The short version of the Afrobeat story is that Nigerian musician Fela Kuti was inspired during a trip to America by the emerging sounds of funk to create his own African take on the rhythm-heavy jams of James Brown.
Much as Jamaican musicians mutated American R&B into ska and reggae, Afrobeat flipped funk around into a completely new sound, one that has heavily influenced underground dance music over the past 30 years.
So what can we say about the growing trend of white North American bands reinterpreting Afrobeat's quirky off-centre rhythms? Local big band Ultra Magnus have been making waves lately, in particular for their collaborations with hiphop MC Masia One, but also for their own songs and high-energy performances.
Friday night at Gypsy Co-op they touched down for two sets of sweaty Afro-Canadian funk, part of the club's ongoing weekly series of live showcases. They look more like a hippy jam band, and there wasn't much of an African presence in the audience, but if you closed your eyes they were pretty convincing.
The question is whether bands like Ultra Magnus should play traditional Afrobeat or let their own roots show through.
It would be harder to accuse them of appropriation if they didn't sound so reverential. Then again, some might accuse them of not getting it right and being disrespectful of the genre if they played with the formula too much.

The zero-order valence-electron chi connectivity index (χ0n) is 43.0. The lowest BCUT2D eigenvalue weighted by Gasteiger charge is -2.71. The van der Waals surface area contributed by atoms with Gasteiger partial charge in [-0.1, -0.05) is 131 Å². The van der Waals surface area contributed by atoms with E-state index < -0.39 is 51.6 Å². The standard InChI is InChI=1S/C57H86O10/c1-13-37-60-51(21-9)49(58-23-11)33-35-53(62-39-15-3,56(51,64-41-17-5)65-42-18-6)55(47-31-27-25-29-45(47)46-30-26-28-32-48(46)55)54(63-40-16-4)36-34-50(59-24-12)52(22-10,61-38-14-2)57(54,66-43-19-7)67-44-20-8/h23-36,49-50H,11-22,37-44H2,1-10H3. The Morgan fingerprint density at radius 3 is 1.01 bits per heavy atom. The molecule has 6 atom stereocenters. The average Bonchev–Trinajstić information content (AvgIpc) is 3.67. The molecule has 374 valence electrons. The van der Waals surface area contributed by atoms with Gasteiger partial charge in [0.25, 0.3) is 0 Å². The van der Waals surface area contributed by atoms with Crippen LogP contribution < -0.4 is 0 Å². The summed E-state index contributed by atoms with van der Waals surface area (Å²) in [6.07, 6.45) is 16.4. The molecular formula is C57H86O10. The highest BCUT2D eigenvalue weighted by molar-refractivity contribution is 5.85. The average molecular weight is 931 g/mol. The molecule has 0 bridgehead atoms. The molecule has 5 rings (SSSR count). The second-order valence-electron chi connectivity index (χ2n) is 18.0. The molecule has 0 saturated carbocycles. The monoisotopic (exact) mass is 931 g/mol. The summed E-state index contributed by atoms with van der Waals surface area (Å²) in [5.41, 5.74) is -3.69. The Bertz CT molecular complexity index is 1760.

It is possible to take Afrobeat influences and mesh them with other sounds, as Shawn Hewitt , Mr. Something Something and Afrodizz have shown, but it's also an easy thing to do badly, as countless worldbeat fusion bands have proven.
Goodbye, Roxy Blu
This weekend officially marked the last stand of Roxy Blu , and Friday night featured pretty much every local DJ who plays soulful house in the city. I was slated to play an early set in the lounge, which ordinarily would have been a bit boring. This night was special, though, as the club filled up much earlier than usual and the atmosphere was more charged than it's been for years. Many in attendance say it was the best night they'd ever had there, even if it was bittersweet.
Things are changing in Clubland at an astounding pace, and no one can predict what's going to happen next. The era of the underground boutique club appears to be over, but at the same time the over-saturation of the mainstream market is forcing many top-40 clubs to take chances on underground music again.
One thing's for sure: by the end of the summer Toronto's nightlife scene will look very different.
Felix and Gani expanding
Every few months, Milk's Felix and Gani throw a little shindig at Andy Poolhall . You may associate them with house music, but these days they play a much wider range of music, including disco obscurities, pop and electro-influenced tracks along with the four-on-the-floor.
Andy Poolhall has emerged as an unlikely hot spot - the layout is awkward, the sound system unimpressive and the crowd completely random. Despite these drawbacks, the place is busy almost every weekend, and while many might prefer top 40, last Saturday's crowd seemed quite willing to dance to tracks they've never heard before.